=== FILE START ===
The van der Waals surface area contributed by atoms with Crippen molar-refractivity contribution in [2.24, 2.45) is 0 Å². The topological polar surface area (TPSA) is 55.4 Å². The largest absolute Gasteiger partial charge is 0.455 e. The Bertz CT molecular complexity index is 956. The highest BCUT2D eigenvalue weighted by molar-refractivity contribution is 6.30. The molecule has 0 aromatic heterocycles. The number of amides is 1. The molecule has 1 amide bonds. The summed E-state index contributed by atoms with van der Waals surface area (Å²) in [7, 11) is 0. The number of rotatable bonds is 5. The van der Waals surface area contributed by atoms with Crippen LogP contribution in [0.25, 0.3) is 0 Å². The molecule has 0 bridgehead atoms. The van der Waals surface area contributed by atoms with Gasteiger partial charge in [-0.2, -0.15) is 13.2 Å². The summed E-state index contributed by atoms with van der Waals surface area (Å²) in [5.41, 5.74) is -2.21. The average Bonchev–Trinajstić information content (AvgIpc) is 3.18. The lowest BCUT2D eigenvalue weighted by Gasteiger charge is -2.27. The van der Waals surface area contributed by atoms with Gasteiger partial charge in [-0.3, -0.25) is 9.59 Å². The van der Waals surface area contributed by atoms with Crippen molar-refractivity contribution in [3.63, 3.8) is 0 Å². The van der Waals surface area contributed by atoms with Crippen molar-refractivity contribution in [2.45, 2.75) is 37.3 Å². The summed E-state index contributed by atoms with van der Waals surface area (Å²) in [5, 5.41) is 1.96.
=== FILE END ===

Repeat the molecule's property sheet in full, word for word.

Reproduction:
The van der Waals surface area contributed by atoms with Crippen molar-refractivity contribution in [2.24, 2.45) is 0 Å². The topological polar surface area (TPSA) is 55.4 Å². The largest absolute Gasteiger partial charge is 0.455 e. The Bertz CT molecular complexity index is 956. The highest BCUT2D eigenvalue weighted by molar-refractivity contribution is 6.30. The molecule has 0 aromatic heterocycles. The number of amides is 1. The molecule has 1 amide bonds. The summed E-state index contributed by atoms with van der Waals surface area (Å²) in [7, 11) is 0. The number of rotatable bonds is 5. The van der Waals surface area contributed by atoms with Crippen LogP contribution in [0.25, 0.3) is 0 Å². The molecule has 0 bridgehead atoms. The van der Waals surface area contributed by atoms with Gasteiger partial charge in [-0.2, -0.15) is 13.2 Å². The summed E-state index contributed by atoms with van der Waals surface area (Å²) in [5.41, 5.74) is -2.21. The average Bonchev–Trinajstić information content (AvgIpc) is 3.18. The lowest BCUT2D eigenvalue weighted by Gasteiger charge is -2.27. The van der Waals surface area contributed by atoms with Gasteiger partial charge in [-0.3, -0.25) is 9.59 Å². The van der Waals surface area contributed by atoms with Crippen molar-refractivity contribution in [3.63, 3.8) is 0 Å². The van der Waals surface area contributed by atoms with Crippen molar-refractivity contribution in [2.45, 2.75) is 37.3 Å². The summed E-state index contributed by atoms with van der Waals surface area (Å²) in [5, 5.41) is 1.96.